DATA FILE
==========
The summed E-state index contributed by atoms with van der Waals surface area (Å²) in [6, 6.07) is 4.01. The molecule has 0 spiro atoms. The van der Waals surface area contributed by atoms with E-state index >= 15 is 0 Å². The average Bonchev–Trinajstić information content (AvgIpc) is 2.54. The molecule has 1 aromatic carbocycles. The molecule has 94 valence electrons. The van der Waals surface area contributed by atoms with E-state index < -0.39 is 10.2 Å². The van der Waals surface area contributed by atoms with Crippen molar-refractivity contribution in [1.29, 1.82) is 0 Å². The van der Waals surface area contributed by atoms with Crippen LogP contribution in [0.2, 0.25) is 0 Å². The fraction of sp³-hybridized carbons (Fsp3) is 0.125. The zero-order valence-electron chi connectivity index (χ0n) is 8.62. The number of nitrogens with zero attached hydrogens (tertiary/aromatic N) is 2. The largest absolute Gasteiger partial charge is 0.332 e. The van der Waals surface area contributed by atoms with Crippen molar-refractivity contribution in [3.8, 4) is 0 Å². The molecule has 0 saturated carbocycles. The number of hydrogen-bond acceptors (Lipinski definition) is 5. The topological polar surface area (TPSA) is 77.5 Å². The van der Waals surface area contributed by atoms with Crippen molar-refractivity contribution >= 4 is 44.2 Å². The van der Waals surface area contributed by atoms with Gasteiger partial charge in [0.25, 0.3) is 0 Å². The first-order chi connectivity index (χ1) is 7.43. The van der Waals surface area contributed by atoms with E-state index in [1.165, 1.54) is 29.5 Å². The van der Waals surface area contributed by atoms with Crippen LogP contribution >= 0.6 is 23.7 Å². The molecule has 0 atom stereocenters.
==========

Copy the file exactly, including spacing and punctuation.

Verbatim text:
The summed E-state index contributed by atoms with van der Waals surface area (Å²) in [6, 6.07) is 4.01. The molecule has 0 spiro atoms. The van der Waals surface area contributed by atoms with E-state index >= 15 is 0 Å². The average Bonchev–Trinajstić information content (AvgIpc) is 2.54. The molecule has 1 aromatic carbocycles. The molecule has 94 valence electrons. The van der Waals surface area contributed by atoms with E-state index < -0.39 is 10.2 Å². The van der Waals surface area contributed by atoms with Crippen molar-refractivity contribution in [1.29, 1.82) is 0 Å². The van der Waals surface area contributed by atoms with Crippen LogP contribution in [0.2, 0.25) is 0 Å². The fraction of sp³-hybridized carbons (Fsp3) is 0.125. The zero-order valence-electron chi connectivity index (χ0n) is 8.62. The number of nitrogens with zero attached hydrogens (tertiary/aromatic N) is 2. The largest absolute Gasteiger partial charge is 0.332 e. The van der Waals surface area contributed by atoms with Crippen molar-refractivity contribution in [3.8, 4) is 0 Å². The molecule has 0 saturated carbocycles. The number of hydrogen-bond acceptors (Lipinski definition) is 5. The topological polar surface area (TPSA) is 77.5 Å². The van der Waals surface area contributed by atoms with Crippen molar-refractivity contribution >= 4 is 44.2 Å². The van der Waals surface area contributed by atoms with Gasteiger partial charge in [0.25, 0.3) is 0 Å². The first-order chi connectivity index (χ1) is 7.43. The van der Waals surface area contributed by atoms with E-state index in [1.165, 1.54) is 29.5 Å². The van der Waals surface area contributed by atoms with Crippen LogP contribution >= 0.6 is 23.7 Å². The molecule has 0 atom stereocenters.